Predictably, the Secretary of State shakes his head and mutters under his breath that that is not true, but what about the words of Michael Clancy of the Law Society of Scotland? He is a distinguished representative with no partisan view. He is in hospital and I am sure that the whole House would want to send its
best wishes for a quick recovery. He is someone of real substance in Scotland—the deputy secretary of the Law Society—and he was quoted in The Herald last November as saying,
This is not just tinkering. This is the abolition of the right to silence.
Mr. Clancy said that it was not merely a modification or a qualification, but the abolition of the right to silence in Scotland.
The Scottish Council for Civil Liberties described the Government's proposals in this area as "ill-considered" and even the liberal, conservative or revolutionary—depending on how one thinks of it—Glasgow Bar Association warned that clause 28 might well conflict with articles of the European convention on human rights.
To make matters much worse, that major change has been tagged on to the Bill as a mere afterthought with only minimal consultation. Indeed, the proposal virtually or completely to abolish the right to silence in Scotland was introduced into draft statute two weeks and three days after the consultation period on the right to silence had been closed. In rushing ahead with such proposals, Ministers even ignored the advice of their own advisers, the Scottish Law Commission. To try to sneak in that change under the wire and to ignore the advice of their advisers displays a degree of contempt and arrogance that is breathtaking even by the Government's standards.
Will the Secretary of State or the Under-Secretary of State explain why such a fundamental change was introduced at such a late date? What is the reason for the sudden decision by Ministers? The official justification offered by the Minister of State in the other place was that the prosecution should have the same right as judges to comment on an accused person's silence, but that is no justification at all. The fact that the right to silence has already been eroded is not a reason for, justification of or explanation why it should be eroded still further.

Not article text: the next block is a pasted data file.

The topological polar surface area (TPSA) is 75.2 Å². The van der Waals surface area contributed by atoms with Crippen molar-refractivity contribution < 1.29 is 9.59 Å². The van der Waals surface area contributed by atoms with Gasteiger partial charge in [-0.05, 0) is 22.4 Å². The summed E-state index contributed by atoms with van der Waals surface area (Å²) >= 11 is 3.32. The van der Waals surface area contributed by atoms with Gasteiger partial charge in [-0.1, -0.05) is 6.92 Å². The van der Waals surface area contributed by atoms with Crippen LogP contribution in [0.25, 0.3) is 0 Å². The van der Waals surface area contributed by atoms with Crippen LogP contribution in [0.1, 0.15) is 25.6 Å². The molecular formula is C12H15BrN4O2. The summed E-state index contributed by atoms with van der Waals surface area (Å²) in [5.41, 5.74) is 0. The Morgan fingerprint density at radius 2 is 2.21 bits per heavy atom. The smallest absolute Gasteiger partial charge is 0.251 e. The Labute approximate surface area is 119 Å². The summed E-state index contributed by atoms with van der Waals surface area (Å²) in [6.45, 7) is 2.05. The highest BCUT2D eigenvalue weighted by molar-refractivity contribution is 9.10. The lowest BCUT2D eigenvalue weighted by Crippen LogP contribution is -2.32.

Moreover, the prosecutor is already able to point out that Crown evidence is uncontradicted. As the Law Society of Scotland has noted, allowing the prosecution to comment further will only discourage accused persons from refraining to give evidence and the right to silence will inevitably be undermined. I therefore urge the Government to think again on that matter and to listen to what will be reasoned debate in the Standing Committee.
I must discuss two major omissions from the Bill. We already tackled one in our interventions—the lack of provision for new machinery for considering alleged miscarriages of justice. Of course, I welcome the Secretary of State's announcement that he has established the Sutherland committee, which will report on that matter no later than the summer of 1996. Now that the committee has been set up, it is right that that complex subject should not be decided on precipitately, but why has it taken so long for the committee to be established?
The Royal Commission on criminal justice in England and Wales was appointed in spring 1991 to consider that matter, among others, in respect of England and Wales. It reported in June 1993 and the Government have acted on its recommendations by establishing the new criminal cases review commission only last week. Why then has it taken so long for a similar committee to be established in Scotland? Clearly, there have been more high-profile examples of miscarriages of justice south of the border— that remains a fact—but is the Secretary of State seriously arguing that there is no concern about the matter in Scotland?
The second notable omission from the Bill concerns the question of the not proven verdict. I would be the first to concede that there are passionate advocates on both sides of that argument and, for that reason, the question should be decided in Parliament on a free vote. When the matter is raised on Report, there will be a free vote among my colleagues in the Opposition on whether to retain or abolish Scotland's third verdict in Scotland.
I have long campaigned for the abolition of the not proven verdict, which is a bad and unnecessary verdict. Indeed, Sir Walter Scott described it as
that bastard verdict, illogical, contrary to legal principle and wholly indefensible.
Since then, many other people have come to that opinion. It neither clears nor convicts the accused and, as a consequence, it undermines the fundamental principle that a person is innocent until proved guilty.